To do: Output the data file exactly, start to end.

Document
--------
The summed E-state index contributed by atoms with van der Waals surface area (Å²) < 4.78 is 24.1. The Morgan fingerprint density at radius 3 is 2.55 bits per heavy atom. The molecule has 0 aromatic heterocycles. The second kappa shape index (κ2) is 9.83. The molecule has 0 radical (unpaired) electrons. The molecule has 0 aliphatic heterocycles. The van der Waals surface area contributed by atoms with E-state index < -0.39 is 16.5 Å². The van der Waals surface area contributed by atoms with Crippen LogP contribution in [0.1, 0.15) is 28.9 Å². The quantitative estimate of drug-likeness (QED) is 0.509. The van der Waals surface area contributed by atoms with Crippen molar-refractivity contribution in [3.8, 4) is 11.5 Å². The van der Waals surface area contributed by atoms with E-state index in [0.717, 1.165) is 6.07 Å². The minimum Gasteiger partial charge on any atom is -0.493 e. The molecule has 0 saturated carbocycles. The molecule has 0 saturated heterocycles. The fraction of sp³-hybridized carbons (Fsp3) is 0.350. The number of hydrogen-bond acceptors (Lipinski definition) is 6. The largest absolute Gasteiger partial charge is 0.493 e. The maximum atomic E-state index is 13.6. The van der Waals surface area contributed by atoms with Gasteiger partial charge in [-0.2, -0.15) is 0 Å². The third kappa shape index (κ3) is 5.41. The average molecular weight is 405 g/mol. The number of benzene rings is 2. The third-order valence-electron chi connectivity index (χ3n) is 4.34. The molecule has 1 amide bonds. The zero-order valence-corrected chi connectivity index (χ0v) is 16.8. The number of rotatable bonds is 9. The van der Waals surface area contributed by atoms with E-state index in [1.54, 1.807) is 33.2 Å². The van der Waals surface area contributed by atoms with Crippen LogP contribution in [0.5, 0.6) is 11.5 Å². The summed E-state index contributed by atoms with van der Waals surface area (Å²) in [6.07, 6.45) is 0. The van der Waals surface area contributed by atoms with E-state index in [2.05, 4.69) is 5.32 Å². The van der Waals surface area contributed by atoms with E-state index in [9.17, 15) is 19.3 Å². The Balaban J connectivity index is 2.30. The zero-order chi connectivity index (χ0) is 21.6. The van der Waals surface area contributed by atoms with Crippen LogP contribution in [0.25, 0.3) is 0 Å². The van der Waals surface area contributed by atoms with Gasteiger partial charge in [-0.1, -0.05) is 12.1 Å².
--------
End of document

The summed E-state index contributed by atoms with van der Waals surface area (Å²) < 4.78 is 24.1. The Morgan fingerprint density at radius 3 is 2.55 bits per heavy atom. The molecule has 0 aromatic heterocycles. The second kappa shape index (κ2) is 9.83. The molecule has 0 radical (unpaired) electrons. The molecule has 0 aliphatic heterocycles. The van der Waals surface area contributed by atoms with E-state index < -0.39 is 16.5 Å². The van der Waals surface area contributed by atoms with Crippen LogP contribution in [0.1, 0.15) is 28.9 Å². The quantitative estimate of drug-likeness (QED) is 0.509. The van der Waals surface area contributed by atoms with Crippen molar-refractivity contribution in [3.8, 4) is 11.5 Å². The van der Waals surface area contributed by atoms with E-state index in [0.717, 1.165) is 6.07 Å². The minimum Gasteiger partial charge on any atom is -0.493 e. The molecule has 0 saturated carbocycles. The molecule has 0 saturated heterocycles. The fraction of sp³-hybridized carbons (Fsp3) is 0.350. The number of hydrogen-bond acceptors (Lipinski definition) is 6. The largest absolute Gasteiger partial charge is 0.493 e. The maximum atomic E-state index is 13.6. The van der Waals surface area contributed by atoms with Gasteiger partial charge in [-0.2, -0.15) is 0 Å². The third kappa shape index (κ3) is 5.41. The average molecular weight is 405 g/mol. The number of benzene rings is 2. The third-order valence-electron chi connectivity index (χ3n) is 4.34. The molecule has 1 amide bonds. The zero-order valence-corrected chi connectivity index (χ0v) is 16.8. The number of rotatable bonds is 9. The van der Waals surface area contributed by atoms with E-state index in [1.54, 1.807) is 33.2 Å². The van der Waals surface area contributed by atoms with Crippen LogP contribution in [0.5, 0.6) is 11.5 Å². The summed E-state index contributed by atoms with van der Waals surface area (Å²) in [6.07, 6.45) is 0. The van der Waals surface area contributed by atoms with E-state index in [2.05, 4.69) is 5.32 Å². The van der Waals surface area contributed by atoms with E-state index in [9.17, 15) is 19.3 Å². The Balaban J connectivity index is 2.30. The zero-order chi connectivity index (χ0) is 21.6. The van der Waals surface area contributed by atoms with Crippen LogP contribution in [0.25, 0.3) is 0 Å². The van der Waals surface area contributed by atoms with Gasteiger partial charge in [-0.1, -0.05) is 12.1 Å².